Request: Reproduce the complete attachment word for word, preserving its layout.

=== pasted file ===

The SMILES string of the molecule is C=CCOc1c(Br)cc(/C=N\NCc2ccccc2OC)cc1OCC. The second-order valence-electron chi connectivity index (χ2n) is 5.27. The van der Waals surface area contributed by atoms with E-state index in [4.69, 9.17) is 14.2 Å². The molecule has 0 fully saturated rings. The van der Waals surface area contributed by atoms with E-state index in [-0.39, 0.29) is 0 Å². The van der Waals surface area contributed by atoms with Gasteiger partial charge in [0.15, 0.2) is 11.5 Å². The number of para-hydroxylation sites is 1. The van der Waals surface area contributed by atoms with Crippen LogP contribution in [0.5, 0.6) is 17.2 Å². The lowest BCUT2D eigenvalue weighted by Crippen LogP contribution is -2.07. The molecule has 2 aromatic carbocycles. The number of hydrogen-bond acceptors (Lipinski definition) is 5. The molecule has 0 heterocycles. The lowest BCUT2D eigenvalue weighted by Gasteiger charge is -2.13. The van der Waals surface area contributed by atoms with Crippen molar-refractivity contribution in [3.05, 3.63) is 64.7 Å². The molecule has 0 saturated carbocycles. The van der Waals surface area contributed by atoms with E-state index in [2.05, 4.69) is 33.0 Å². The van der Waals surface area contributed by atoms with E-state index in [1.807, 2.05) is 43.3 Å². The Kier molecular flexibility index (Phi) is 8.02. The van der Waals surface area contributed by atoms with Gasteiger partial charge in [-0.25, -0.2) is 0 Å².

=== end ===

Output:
The SMILES string of the molecule is C=CCOc1c(Br)cc(/C=N\NCc2ccccc2OC)cc1OCC. The second-order valence-electron chi connectivity index (χ2n) is 5.27. The van der Waals surface area contributed by atoms with E-state index in [4.69, 9.17) is 14.2 Å². The molecule has 0 fully saturated rings. The van der Waals surface area contributed by atoms with E-state index in [-0.39, 0.29) is 0 Å². The van der Waals surface area contributed by atoms with Gasteiger partial charge in [0.15, 0.2) is 11.5 Å². The number of para-hydroxylation sites is 1. The van der Waals surface area contributed by atoms with Crippen LogP contribution in [0.5, 0.6) is 17.2 Å². The lowest BCUT2D eigenvalue weighted by Crippen LogP contribution is -2.07. The molecule has 2 aromatic carbocycles. The number of hydrogen-bond acceptors (Lipinski definition) is 5. The molecule has 0 heterocycles. The lowest BCUT2D eigenvalue weighted by Gasteiger charge is -2.13. The van der Waals surface area contributed by atoms with Crippen molar-refractivity contribution in [3.05, 3.63) is 64.7 Å². The molecule has 0 saturated carbocycles. The van der Waals surface area contributed by atoms with E-state index in [2.05, 4.69) is 33.0 Å². The van der Waals surface area contributed by atoms with E-state index in [1.807, 2.05) is 43.3 Å². The Kier molecular flexibility index (Phi) is 8.02. The van der Waals surface area contributed by atoms with Gasteiger partial charge in [-0.25, -0.2) is 0 Å².